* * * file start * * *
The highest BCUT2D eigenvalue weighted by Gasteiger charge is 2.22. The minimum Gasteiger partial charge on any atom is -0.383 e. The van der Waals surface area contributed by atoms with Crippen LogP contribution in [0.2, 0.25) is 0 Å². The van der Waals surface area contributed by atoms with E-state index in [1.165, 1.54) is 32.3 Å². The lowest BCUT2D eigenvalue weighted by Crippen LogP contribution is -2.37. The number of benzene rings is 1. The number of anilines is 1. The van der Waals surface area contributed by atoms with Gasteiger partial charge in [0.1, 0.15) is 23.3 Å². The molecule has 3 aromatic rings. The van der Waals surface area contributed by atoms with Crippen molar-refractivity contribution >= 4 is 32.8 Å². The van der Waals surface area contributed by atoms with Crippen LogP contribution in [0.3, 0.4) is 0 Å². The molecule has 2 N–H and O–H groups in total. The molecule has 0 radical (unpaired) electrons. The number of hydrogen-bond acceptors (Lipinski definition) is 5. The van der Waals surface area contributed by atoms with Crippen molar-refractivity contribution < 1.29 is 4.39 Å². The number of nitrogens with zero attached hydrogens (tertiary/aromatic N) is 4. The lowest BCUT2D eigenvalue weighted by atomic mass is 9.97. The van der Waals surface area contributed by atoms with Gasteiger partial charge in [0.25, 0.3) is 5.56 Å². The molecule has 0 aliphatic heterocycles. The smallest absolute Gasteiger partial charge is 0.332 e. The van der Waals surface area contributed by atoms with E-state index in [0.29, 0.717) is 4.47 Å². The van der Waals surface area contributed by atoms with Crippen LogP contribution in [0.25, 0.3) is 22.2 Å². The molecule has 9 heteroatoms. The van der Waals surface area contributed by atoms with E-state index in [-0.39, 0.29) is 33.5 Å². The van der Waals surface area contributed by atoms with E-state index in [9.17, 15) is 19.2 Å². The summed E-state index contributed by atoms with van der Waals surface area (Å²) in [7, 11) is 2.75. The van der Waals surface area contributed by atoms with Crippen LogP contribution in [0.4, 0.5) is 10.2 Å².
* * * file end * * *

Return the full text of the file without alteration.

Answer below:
The highest BCUT2D eigenvalue weighted by Gasteiger charge is 2.22. The minimum Gasteiger partial charge on any atom is -0.383 e. The van der Waals surface area contributed by atoms with Crippen LogP contribution in [0.2, 0.25) is 0 Å². The van der Waals surface area contributed by atoms with E-state index in [1.165, 1.54) is 32.3 Å². The lowest BCUT2D eigenvalue weighted by Crippen LogP contribution is -2.37. The number of benzene rings is 1. The number of anilines is 1. The van der Waals surface area contributed by atoms with Gasteiger partial charge in [0.1, 0.15) is 23.3 Å². The molecule has 3 aromatic rings. The van der Waals surface area contributed by atoms with Crippen molar-refractivity contribution >= 4 is 32.8 Å². The van der Waals surface area contributed by atoms with Crippen LogP contribution in [0.3, 0.4) is 0 Å². The molecule has 2 N–H and O–H groups in total. The molecule has 0 radical (unpaired) electrons. The number of hydrogen-bond acceptors (Lipinski definition) is 5. The van der Waals surface area contributed by atoms with Crippen molar-refractivity contribution < 1.29 is 4.39 Å². The number of nitrogens with zero attached hydrogens (tertiary/aromatic N) is 4. The lowest BCUT2D eigenvalue weighted by atomic mass is 9.97. The van der Waals surface area contributed by atoms with Gasteiger partial charge in [0.25, 0.3) is 5.56 Å². The molecule has 0 aliphatic heterocycles. The smallest absolute Gasteiger partial charge is 0.332 e. The van der Waals surface area contributed by atoms with E-state index in [0.29, 0.717) is 4.47 Å². The van der Waals surface area contributed by atoms with Crippen LogP contribution in [0.25, 0.3) is 22.2 Å². The molecule has 9 heteroatoms. The van der Waals surface area contributed by atoms with E-state index in [-0.39, 0.29) is 33.5 Å². The van der Waals surface area contributed by atoms with E-state index in [9.17, 15) is 19.2 Å². The summed E-state index contributed by atoms with van der Waals surface area (Å²) in [7, 11) is 2.75. The van der Waals surface area contributed by atoms with Crippen LogP contribution in [0.4, 0.5) is 10.2 Å².